Once youíve made your level there are two options on the file menu youíll want to use: Export DXF and Export MAP. Iíve never used the Export DXF, but itís there so it probably works. If you know DXF and like it go ahead and use it. If you export a MAP file, the output isnít exactly friendly, so Iíve writing a little program to convert a MAP file to a list of vertices and faces called MapCon.

Before you download it though, you must know about a few restrictions on the program. This is software that I wrote to be useful for me, and if it doesnít work for you, sorry, too bad. There is a limit of 10000 vertices and 10000 faces. If you have levels bigger than this then perhaps if you email me, I can change the program to handle more. The second thing is that the program does NOT handle entities. If you place any entities in the level, the program will probably crash terribly with either general protection faults or it will just hang. I know, bad coding to do this, please donít yell about it.

With that said, you can download MapCon, here (28k).

The output format is described in the readme.txt that is included with MapCon.

Because there are limitations, Iím going to show how it works, so that you can write your own. =)

On PlanetQuakeís quake reference (http://www.planetquake.com/qref/bsps/index.html) you can get the document that describes the format of the map files. Basically itís lists of planes that define convex solids. Hereís the algorithm I use for converting the list into a list of polygons. This particular code hasnít been tested, as itís an adaptation of the code Iím using. Lots more is going on in my code in terms of face properties and vertex sharing, so I apologize if I screwed something up. If you notice anything, please contact me and let me know.

#define MAX_BOUNDS 16384    //this is the abs(max point in data set)

//Planes is an array of planes that define a convex area in space
//which has been loaded from the map file
//NumPlanes is the number of planes in the list

CFace* FacesFromPlaneList(CPlane *Planes, int NumPlanes)
    //you need at least 4 planes to make a solid
    if(NumPlanes < 4)
        return 0;

//allocate some memory for the new faces CFace *NewFaces = new CFace[NumPlanes];

//need to make faces that lie on the planes of the solid that //extend to the bounds of the data set. for(int i = 0; i < NumPlanes; i++) { //the vertex count for each inital face will be 4 NewFaces[i].VertexCount = 4;

//check to see if the plane is x-axis oriented if(abs(Planes[i].x) >= abs(Planes[i].y) && abs(Planes[i].x) >= abs(Planes[i].z)) { //set the bounds of the polygon, using y and z axis NewFaces[i].Vertex[0].Set(0, -MAX_BOUNDS, -MAX_BOUNDS); NewFaces[i].Vertex[1].Set(0, -MAX_BOUNDS, MAX_BOUNDS); NewFaces[i].Vertex[2].Set(0, MAX_BOUNDS, MAX_BOUNDS); NewFaces[i].Vertex[3].Set(0, MAX_BOUNDS, -MAX_BOUNDS);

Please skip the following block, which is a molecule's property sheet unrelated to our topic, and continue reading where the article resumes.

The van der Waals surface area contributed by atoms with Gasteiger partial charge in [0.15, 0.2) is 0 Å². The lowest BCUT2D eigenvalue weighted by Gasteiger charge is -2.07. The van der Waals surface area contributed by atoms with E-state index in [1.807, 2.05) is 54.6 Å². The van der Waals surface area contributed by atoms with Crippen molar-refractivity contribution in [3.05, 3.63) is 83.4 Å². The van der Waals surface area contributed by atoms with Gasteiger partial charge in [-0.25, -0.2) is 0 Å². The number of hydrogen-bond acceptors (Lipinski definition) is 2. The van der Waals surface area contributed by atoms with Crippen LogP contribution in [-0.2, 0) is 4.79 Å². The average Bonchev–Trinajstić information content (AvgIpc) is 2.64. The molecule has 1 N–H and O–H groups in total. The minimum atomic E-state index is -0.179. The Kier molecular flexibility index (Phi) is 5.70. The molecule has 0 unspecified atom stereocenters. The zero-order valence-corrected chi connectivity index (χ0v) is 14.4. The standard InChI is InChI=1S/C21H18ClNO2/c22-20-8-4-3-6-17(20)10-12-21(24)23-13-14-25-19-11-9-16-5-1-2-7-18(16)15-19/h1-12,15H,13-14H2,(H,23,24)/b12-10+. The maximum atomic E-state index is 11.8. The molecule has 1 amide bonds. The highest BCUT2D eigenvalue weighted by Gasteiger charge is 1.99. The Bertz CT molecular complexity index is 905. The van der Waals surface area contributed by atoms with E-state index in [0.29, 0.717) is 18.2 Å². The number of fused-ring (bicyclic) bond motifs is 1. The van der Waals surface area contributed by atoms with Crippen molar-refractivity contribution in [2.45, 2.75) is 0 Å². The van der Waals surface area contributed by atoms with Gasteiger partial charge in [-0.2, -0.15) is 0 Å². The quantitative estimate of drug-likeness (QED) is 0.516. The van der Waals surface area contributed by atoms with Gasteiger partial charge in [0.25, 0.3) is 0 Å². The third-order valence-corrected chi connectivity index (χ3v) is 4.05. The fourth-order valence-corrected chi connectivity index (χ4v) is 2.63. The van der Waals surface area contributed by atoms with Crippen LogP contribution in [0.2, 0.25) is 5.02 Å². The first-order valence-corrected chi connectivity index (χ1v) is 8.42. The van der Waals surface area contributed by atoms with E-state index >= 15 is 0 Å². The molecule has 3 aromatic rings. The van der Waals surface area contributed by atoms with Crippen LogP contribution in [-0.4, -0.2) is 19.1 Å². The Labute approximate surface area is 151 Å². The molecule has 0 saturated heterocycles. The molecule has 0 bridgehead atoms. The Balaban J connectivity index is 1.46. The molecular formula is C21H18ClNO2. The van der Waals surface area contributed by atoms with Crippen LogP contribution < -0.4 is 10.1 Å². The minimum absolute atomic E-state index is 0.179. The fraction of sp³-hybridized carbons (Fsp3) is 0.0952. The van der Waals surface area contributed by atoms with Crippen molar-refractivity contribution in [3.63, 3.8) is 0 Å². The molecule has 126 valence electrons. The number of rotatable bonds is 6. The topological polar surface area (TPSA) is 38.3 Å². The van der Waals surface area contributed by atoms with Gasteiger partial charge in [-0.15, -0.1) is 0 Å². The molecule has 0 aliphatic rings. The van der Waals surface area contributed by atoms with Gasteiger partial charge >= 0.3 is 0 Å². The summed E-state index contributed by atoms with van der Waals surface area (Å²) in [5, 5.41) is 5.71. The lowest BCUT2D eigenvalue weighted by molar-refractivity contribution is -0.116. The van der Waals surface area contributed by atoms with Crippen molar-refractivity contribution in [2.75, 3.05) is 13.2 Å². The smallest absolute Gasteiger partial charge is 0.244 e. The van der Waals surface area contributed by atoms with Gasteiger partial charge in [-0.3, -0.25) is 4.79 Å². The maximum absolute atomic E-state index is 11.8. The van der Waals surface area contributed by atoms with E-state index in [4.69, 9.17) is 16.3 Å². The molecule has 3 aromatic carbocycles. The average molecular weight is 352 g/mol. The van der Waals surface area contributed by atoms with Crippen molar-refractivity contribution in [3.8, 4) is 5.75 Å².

//calculate the x value of each vertex on the plane for(int j = 0; j < 4; j++) { NewFaces[i].Vertex[j].x = Planes[i].d - Planes[i].z * NewFaces[i].Vertex[j].z - Planes[i].y * NewFaces[i].Vertex[j].y ) / Planes[i].x; } } //check to see if the plane is y-axis oriented else if(abs(Planes[i].y) >= abs(Planes[i].x) && abs(Planes[i].y) >= abs(Planes[i].z)) { //set the bounds of the polygon using the x and z axis NewFaces[i].Vertex[0].Set(-MAX_BOUNDS, 0, -MAX_BOUNDS); NewFaces[i].Vertex[1].Set(-MAX_BOUNDS, 0, MAX_BOUNDS); NewFaces[i].Vertex[2].Set(MAX_BOUNDS, 0, MAX_BOUNDS); NewFaces[i].Vertex[3].Set(MAX_BOUNDS, 0, -MAX_BOUNDS); //calculate the y value of each vertex on the plane for(int j = 0; j < 4; j++) { NewFaces[i].Vertex[j].y = ( Planes[i].d - Planes[i].z * NewFaces[i].Vertex[j].z - Planes[i].x * NewFaces[i].Vertex[j].x ) / Planes[i].y; } } //plane must be z-axis oriented else { //set the bounds of the polygon using the x and y axis NewFaces[i].Vertex[0].Set(-MAX_BOUNDS, -MAX_BOUNDS, 0); NewFaces[i].Vertex[1].Set(-MAX_BOUNDS, MAX_BOUNDS, 0); NewFaces[i].Vertex[2].Set(MAX_BOUNDS, MAX_BOUNDS, 0); NewFaces[i].Vertex[3].Set(MAX_BOUNDS, -MAX_BOUNDS, 0);

//calculate the z of each vertex on the plane for(int j = 0; j < 4; j++) { NewFaces[i].Vertex[i].z = ( Planes[i].d - Planes[i].y * NewFaces[i].Vertex[j].y - Planes[i].x * NewFaces[i].Vertex[j].x ) / Planes[i].z; } } }

//now for each face, we clip it against the planes of all the other faces //since it is convex, after all the clipping the face will be the original //as seen in the editor //NOTE: Depending on how you calculated your plane equations, you may need //to flip the plane before you clip the faces, since the wrong side of the //face will be clipped. And you will end up with faces with no vertices. for(i = 0; i < NumPlanes; i++) for(int j = 0; j < NumPlanes; j++) if(i != j) ClipFaceWithPlane(NewFaces[i], Planes[j]);

return NewFaces; }


Thatís about it. I hope this helps some of you so that you donít need to waste time a lot of time creating test data so you can get straight to 3D coding. =)

If anyone wants to work directly with Quake 1 BSP files, I have a document with the specifications of the BSP. I donít remember where I got it and I couldnít find the url. If you want it email me and I can hook you up. Luke Hodorowicz (hodorl@rpi.edu)

Until next time...